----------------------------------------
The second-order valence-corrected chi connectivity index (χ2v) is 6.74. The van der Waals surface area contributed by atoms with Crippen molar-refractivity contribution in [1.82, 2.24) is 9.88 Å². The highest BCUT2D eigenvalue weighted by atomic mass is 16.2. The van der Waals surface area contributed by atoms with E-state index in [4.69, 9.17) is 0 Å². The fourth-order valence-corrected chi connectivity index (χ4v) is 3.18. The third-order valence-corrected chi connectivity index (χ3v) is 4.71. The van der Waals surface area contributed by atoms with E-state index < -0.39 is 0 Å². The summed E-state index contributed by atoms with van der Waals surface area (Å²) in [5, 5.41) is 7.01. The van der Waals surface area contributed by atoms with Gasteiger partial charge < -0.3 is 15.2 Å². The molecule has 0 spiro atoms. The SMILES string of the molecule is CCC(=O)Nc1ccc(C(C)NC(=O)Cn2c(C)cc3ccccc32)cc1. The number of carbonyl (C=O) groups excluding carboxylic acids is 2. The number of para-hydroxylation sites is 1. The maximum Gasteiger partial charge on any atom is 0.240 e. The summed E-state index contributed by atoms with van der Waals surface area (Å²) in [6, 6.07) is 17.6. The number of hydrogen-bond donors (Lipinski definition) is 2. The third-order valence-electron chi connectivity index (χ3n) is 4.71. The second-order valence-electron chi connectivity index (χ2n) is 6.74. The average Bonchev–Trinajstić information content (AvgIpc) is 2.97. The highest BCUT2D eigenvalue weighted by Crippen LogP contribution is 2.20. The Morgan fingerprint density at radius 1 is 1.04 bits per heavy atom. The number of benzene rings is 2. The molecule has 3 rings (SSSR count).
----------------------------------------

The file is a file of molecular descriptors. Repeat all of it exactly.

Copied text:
The second-order valence-corrected chi connectivity index (χ2v) is 6.74. The van der Waals surface area contributed by atoms with Crippen molar-refractivity contribution in [1.82, 2.24) is 9.88 Å². The highest BCUT2D eigenvalue weighted by atomic mass is 16.2. The van der Waals surface area contributed by atoms with E-state index in [4.69, 9.17) is 0 Å². The fourth-order valence-corrected chi connectivity index (χ4v) is 3.18. The third-order valence-corrected chi connectivity index (χ3v) is 4.71. The van der Waals surface area contributed by atoms with E-state index < -0.39 is 0 Å². The summed E-state index contributed by atoms with van der Waals surface area (Å²) in [5, 5.41) is 7.01. The van der Waals surface area contributed by atoms with Gasteiger partial charge < -0.3 is 15.2 Å². The molecule has 0 spiro atoms. The SMILES string of the molecule is CCC(=O)Nc1ccc(C(C)NC(=O)Cn2c(C)cc3ccccc32)cc1. The number of carbonyl (C=O) groups excluding carboxylic acids is 2. The number of para-hydroxylation sites is 1. The maximum Gasteiger partial charge on any atom is 0.240 e. The summed E-state index contributed by atoms with van der Waals surface area (Å²) in [6, 6.07) is 17.6. The number of hydrogen-bond donors (Lipinski definition) is 2. The third-order valence-electron chi connectivity index (χ3n) is 4.71. The second-order valence-electron chi connectivity index (χ2n) is 6.74. The average Bonchev–Trinajstić information content (AvgIpc) is 2.97. The highest BCUT2D eigenvalue weighted by Crippen LogP contribution is 2.20. The Morgan fingerprint density at radius 1 is 1.04 bits per heavy atom. The number of benzene rings is 2. The molecule has 3 rings (SSSR count).